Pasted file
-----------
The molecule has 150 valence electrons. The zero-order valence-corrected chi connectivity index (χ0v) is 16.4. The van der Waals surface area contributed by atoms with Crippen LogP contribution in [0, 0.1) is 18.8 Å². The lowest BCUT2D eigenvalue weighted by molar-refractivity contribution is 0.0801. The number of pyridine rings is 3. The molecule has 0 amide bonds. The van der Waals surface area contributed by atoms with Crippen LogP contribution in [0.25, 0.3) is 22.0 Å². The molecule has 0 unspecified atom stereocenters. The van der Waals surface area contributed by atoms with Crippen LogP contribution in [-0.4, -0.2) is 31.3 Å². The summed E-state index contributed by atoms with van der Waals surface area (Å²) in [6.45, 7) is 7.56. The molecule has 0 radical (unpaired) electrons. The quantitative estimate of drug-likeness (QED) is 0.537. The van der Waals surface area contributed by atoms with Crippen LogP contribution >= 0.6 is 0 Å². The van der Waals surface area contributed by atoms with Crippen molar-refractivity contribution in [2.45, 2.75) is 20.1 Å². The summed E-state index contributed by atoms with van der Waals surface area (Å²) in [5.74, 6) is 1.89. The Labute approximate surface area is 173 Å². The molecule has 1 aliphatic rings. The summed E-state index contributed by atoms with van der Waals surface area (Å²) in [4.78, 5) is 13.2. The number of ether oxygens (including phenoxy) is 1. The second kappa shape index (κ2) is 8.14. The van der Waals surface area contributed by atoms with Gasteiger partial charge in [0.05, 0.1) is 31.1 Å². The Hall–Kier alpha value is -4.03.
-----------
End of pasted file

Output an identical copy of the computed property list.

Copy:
The molecule has 150 valence electrons. The zero-order valence-corrected chi connectivity index (χ0v) is 16.4. The van der Waals surface area contributed by atoms with Crippen LogP contribution in [0, 0.1) is 18.8 Å². The lowest BCUT2D eigenvalue weighted by molar-refractivity contribution is 0.0801. The number of pyridine rings is 3. The molecule has 0 amide bonds. The van der Waals surface area contributed by atoms with Crippen LogP contribution in [0.25, 0.3) is 22.0 Å². The molecule has 0 unspecified atom stereocenters. The van der Waals surface area contributed by atoms with Crippen LogP contribution in [-0.4, -0.2) is 31.3 Å². The summed E-state index contributed by atoms with van der Waals surface area (Å²) in [6.45, 7) is 7.56. The molecule has 0 radical (unpaired) electrons. The quantitative estimate of drug-likeness (QED) is 0.537. The van der Waals surface area contributed by atoms with Crippen LogP contribution >= 0.6 is 0 Å². The van der Waals surface area contributed by atoms with Crippen molar-refractivity contribution in [2.45, 2.75) is 20.1 Å². The summed E-state index contributed by atoms with van der Waals surface area (Å²) in [5.74, 6) is 1.89. The Labute approximate surface area is 173 Å². The molecule has 1 aliphatic rings. The summed E-state index contributed by atoms with van der Waals surface area (Å²) in [4.78, 5) is 13.2. The number of ether oxygens (including phenoxy) is 1. The second kappa shape index (κ2) is 8.14. The van der Waals surface area contributed by atoms with Gasteiger partial charge in [0.05, 0.1) is 31.1 Å². The Hall–Kier alpha value is -4.03.